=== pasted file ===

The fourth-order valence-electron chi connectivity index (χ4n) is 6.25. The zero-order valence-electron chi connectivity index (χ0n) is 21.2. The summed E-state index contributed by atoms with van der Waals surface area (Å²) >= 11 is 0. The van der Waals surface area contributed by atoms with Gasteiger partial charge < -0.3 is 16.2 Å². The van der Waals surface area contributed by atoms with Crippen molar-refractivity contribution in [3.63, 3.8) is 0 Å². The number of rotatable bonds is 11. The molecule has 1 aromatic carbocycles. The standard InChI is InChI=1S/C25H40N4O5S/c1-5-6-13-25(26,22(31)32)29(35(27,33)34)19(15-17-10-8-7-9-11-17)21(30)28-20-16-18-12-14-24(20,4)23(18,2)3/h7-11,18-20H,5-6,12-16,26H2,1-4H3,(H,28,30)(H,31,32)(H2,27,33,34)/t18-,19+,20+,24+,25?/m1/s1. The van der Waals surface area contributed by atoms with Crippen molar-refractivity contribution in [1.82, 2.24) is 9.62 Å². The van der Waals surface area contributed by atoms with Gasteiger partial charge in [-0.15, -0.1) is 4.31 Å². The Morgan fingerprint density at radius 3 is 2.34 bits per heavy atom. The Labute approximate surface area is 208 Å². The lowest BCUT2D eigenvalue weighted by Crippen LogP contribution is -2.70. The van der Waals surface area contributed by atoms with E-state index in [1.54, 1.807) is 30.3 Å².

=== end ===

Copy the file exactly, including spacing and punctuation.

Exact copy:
The fourth-order valence-electron chi connectivity index (χ4n) is 6.25. The zero-order valence-electron chi connectivity index (χ0n) is 21.2. The summed E-state index contributed by atoms with van der Waals surface area (Å²) >= 11 is 0. The van der Waals surface area contributed by atoms with Gasteiger partial charge < -0.3 is 16.2 Å². The van der Waals surface area contributed by atoms with Crippen molar-refractivity contribution in [3.63, 3.8) is 0 Å². The number of rotatable bonds is 11. The molecule has 1 aromatic carbocycles. The standard InChI is InChI=1S/C25H40N4O5S/c1-5-6-13-25(26,22(31)32)29(35(27,33)34)19(15-17-10-8-7-9-11-17)21(30)28-20-16-18-12-14-24(20,4)23(18,2)3/h7-11,18-20H,5-6,12-16,26H2,1-4H3,(H,28,30)(H,31,32)(H2,27,33,34)/t18-,19+,20+,24+,25?/m1/s1. The van der Waals surface area contributed by atoms with Crippen molar-refractivity contribution in [1.82, 2.24) is 9.62 Å². The van der Waals surface area contributed by atoms with Gasteiger partial charge in [-0.15, -0.1) is 4.31 Å². The Morgan fingerprint density at radius 3 is 2.34 bits per heavy atom. The Labute approximate surface area is 208 Å². The lowest BCUT2D eigenvalue weighted by Crippen LogP contribution is -2.70. The van der Waals surface area contributed by atoms with E-state index in [1.54, 1.807) is 30.3 Å².